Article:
While we’re super excited to share this project, it is still in a very early stage of development. The robot is under construction, cooks are still creating dishes, locations are being scouted and the branding yet to be defined. A plan to start in the beginning of 2020 with a "micro-unit" (like a food truck) is already set in stone though and developers are supposed to start construction next month.
It’s always a joy when a client comes with a really innovative approach to any existing industry. In our kick-off, the Modulr team was able to learn a bunch about the food service industry and their daily struggles, which are more and more being tackled by innovative technologies. Yet, a robot is only a means to an end, while for Aitme, the main focus remains customers and their wishes.
At the start of the project, we were given a long list of essential characteristics that should be communicated through the terminal system itself. For example, since the preparation of a meal only takes a couple of minutes, the time it takes to order should be short as well. Or that concept should be simple and intuitive to use, even though the menu isn't. Or the fact that Aitme emphasizes the value of any flavor profile being served and every meal being configurable.
After our initial kickoff, our task was to rapidly iterate towards a validated interface that developers could work with. For this endeavor, a classical week-long design sprint format helped us to move quickly on the project together with the founders and their developer team. Although, sitting at the 16th floor where our partner’s offices are located, where the heat rose to 30°C, made the experience a test for our team. And yet, our team rose to the challenge! Especially as we began defining the main goal and questions we wanted to validate by the end of a week with real customers.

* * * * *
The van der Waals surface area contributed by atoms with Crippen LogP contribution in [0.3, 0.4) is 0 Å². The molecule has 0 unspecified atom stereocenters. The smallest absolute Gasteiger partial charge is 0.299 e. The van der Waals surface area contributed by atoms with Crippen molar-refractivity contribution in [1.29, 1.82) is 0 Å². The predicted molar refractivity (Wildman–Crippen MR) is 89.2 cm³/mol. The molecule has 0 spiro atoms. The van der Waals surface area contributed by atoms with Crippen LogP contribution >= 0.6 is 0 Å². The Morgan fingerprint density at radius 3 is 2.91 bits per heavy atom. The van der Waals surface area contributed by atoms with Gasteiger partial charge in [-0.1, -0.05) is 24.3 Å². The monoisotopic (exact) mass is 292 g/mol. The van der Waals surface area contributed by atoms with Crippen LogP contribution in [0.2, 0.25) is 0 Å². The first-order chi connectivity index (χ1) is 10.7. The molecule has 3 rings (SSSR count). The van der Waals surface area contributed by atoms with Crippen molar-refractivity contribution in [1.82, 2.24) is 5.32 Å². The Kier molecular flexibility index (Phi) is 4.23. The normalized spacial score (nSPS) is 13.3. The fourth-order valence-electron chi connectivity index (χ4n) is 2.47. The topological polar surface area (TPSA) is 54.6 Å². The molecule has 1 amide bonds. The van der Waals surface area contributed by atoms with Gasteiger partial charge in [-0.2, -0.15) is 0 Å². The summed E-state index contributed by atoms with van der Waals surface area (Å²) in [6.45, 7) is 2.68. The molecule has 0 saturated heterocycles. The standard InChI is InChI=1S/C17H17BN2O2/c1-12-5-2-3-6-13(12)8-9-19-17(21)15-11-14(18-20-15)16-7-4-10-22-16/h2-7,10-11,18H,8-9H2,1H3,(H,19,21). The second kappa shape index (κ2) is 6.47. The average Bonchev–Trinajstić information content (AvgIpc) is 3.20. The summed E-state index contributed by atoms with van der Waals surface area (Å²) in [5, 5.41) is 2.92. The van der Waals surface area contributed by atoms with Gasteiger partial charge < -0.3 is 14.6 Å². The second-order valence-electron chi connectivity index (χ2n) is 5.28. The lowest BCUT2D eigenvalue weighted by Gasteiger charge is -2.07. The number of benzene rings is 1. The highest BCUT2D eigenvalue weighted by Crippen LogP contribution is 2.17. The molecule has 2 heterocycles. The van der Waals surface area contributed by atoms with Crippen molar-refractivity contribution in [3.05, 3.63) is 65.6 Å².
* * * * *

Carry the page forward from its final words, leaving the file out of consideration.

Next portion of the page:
To prove that everyone could find something for their liking, we designed a feature that helps the customer in the beginning to find what they want.
This began by defining all different kinds of possible diets, allergies and preferences, and to sort them into a sentence to complete by the customer. All the while, keeping in mind the most important sprint key phrase "without help".
The result of our research ended in a highly user-centric solution. We do not ask the user any more in detail which kind of meal they prefer - rather we ask who they are. Thanks to this insightful solution, customers don’t need to take a thorough look into an ingredients list. Instead, we start by seeking to deeply and intuitively understand who our users are.
Although our prototype team was scattered between Hamburg and Berlin, thanks to Figma and Slack, we where able to test our terminal concept with 6 customers and fill a wall of notes, quotes and insights.
The unique user-centered phrasing of our main interface element was accepted very well by the customers. Because of our learnings from our user tests, we where quickly able to find out what was not working as well and iterate on it, so that customers are well guided through how to interact with the Aitme terminal from beginning to end.
The revolutionary idea of a robotic and self-organized food truck has such a great perspective, that it should be just a question of time, until the claims of users will raise. Another possible solution on it's way to the top could be an app for pre-ordering the menues or for storing the users customized meals in his pocket.
Modulr helped us focusing on the relevant details for the development of the MVP.Emanuel Pallua, Founder of Aitme & Foodora